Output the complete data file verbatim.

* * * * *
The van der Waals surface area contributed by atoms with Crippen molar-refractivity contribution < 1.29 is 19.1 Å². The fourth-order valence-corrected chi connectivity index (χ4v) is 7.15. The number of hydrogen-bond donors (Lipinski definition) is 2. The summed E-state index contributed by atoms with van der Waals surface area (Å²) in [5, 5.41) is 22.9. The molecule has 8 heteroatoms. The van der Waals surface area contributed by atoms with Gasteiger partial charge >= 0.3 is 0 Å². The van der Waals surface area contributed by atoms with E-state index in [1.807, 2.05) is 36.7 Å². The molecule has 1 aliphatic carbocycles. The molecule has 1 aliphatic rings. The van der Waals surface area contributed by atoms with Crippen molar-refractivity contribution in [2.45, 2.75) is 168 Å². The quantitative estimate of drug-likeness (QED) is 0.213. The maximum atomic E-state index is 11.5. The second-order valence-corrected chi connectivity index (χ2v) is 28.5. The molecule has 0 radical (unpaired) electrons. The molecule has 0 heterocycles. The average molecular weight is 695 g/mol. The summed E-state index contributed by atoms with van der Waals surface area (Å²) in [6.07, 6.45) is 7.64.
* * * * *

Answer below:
The van der Waals surface area contributed by atoms with Crippen molar-refractivity contribution < 1.29 is 19.1 Å². The fourth-order valence-corrected chi connectivity index (χ4v) is 7.15. The number of hydrogen-bond donors (Lipinski definition) is 2. The summed E-state index contributed by atoms with van der Waals surface area (Å²) in [5, 5.41) is 22.9. The molecule has 8 heteroatoms. The van der Waals surface area contributed by atoms with Gasteiger partial charge >= 0.3 is 0 Å². The van der Waals surface area contributed by atoms with E-state index in [1.807, 2.05) is 36.7 Å². The molecule has 1 aliphatic carbocycles. The molecule has 1 aliphatic rings. The van der Waals surface area contributed by atoms with Crippen molar-refractivity contribution in [2.45, 2.75) is 168 Å². The quantitative estimate of drug-likeness (QED) is 0.213. The maximum atomic E-state index is 11.5. The second-order valence-corrected chi connectivity index (χ2v) is 28.5. The molecule has 0 radical (unpaired) electrons. The molecule has 0 heterocycles. The average molecular weight is 695 g/mol. The summed E-state index contributed by atoms with van der Waals surface area (Å²) in [6.07, 6.45) is 7.64.